The Free On-line Dictionary of Computing (30 December 2018):
/ee'maks/ (Editing MACroS, or Extensible MACro
System, GNU Emacs) A popular screen editor for Unix and
most other operating systems.
Emacs is distributed by the Free Software Foundation and was
Richard Stallman's first step in the GNU project. Emacs
is extensible - it is easy to add new functions; customisable
- you can rebind keys, and modify the behaviour of existing
functions; self-documenting - there is extensive on-line,
context-sensitive help; and has a real-time "what you see is
what you get" display. Emacs is writen in C and the higher
levels are programmed in Emacs Lisp.
Emacs has an entire Lisp system inside it. It was
originally written in TECO under ITS at the MIT AI
lab. AI Memo 554 described it as "an advanced,
self-documenting, customisable, extensible real-time display
It includes facilities to view directories, run compilation
subprocesses and send and receive electronic mail and
Usenet news (GNUS). W3 is a web browser, the
ange-ftp package provides transparent access to files on
remote FTP servers. Calc is a calculator and symbolic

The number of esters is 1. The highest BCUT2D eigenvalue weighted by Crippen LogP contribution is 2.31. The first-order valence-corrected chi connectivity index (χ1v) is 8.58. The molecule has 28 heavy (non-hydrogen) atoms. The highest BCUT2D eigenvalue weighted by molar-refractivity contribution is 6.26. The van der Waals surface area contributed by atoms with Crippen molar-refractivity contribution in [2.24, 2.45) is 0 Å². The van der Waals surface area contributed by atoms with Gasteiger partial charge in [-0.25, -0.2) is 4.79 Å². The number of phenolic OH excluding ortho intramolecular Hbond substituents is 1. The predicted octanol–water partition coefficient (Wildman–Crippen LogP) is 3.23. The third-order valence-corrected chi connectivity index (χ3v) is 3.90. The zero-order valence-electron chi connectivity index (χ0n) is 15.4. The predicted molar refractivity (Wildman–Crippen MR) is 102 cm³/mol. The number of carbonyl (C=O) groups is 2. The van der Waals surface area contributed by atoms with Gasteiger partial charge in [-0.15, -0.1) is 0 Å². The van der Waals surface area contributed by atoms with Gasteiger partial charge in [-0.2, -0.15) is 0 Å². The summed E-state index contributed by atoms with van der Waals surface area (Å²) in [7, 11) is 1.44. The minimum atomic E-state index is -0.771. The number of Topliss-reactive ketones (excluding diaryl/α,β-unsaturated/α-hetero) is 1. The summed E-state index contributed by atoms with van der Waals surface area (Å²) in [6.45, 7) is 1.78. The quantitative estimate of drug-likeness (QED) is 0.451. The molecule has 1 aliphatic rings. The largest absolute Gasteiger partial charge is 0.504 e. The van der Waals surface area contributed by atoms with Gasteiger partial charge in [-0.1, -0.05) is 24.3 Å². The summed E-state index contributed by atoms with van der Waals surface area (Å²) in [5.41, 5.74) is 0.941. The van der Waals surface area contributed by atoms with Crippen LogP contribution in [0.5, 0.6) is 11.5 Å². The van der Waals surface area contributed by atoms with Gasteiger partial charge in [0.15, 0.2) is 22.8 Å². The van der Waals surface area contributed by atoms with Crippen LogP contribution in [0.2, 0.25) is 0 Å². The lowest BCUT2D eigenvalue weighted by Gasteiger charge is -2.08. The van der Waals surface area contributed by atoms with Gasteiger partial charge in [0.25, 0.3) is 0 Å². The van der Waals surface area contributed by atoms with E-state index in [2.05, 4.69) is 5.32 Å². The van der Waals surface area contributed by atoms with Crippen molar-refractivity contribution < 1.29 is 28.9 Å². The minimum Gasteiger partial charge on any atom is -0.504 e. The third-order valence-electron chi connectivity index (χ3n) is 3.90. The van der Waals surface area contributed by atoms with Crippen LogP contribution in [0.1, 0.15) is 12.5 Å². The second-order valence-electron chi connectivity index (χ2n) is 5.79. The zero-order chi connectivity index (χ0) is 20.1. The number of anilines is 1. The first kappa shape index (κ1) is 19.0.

mathematics package. There are "modes" provided to assist in
editing most well-known programming languages. Most of these
extra functions are configured to load automatically on first
use, reducing start-up time and memory consumption. Many
hackers (including Denis Howe) spend more than 80% of their
tube time inside Emacs.
GNU Emacs is available for Unix, VMS, GNU/Linux,
FreeBSD, NetBSD, OpenBSD, MS Windows, MS-DOS, and
other systems. Emacs has been re-implemented more than 30
times. Other variants include GOSMACS, CCA Emacs, UniPress
Emacs, Montgomery Emacs, and XEmacs. Jove, epsilon, and
MicroEmacs are limited look-alikes.
Some Emacs versions running under window managers iconify as
an overflowing kitchen sink, perhaps to suggest the one
feature the editor does not (yet) include. Indeed, some
hackers find Emacs too heavyweight and baroque for their
taste, and expand the name as "Escape Meta Alt Control Shift"
to spoof its heavy reliance on keystrokes decorated with
bucky bits. Other spoof expansions include "Eight Megabytes
And Constantly Swapping", "Eventually "malloc()'s All Computer
Storage", and "Emacs Makes A Computer Slow" (see recursive
acronym). See also vi.
Version 21.1 added a redisplay engine with support for
proportional text, images, toolbars, tool tips, toolkit
scroll bars and a mouse-sensitive mode line.
FTP from your nearest GNU archive site.
E-mail: (bug reports only) .
Usenet newsgroups: news:gnu.emacs.help,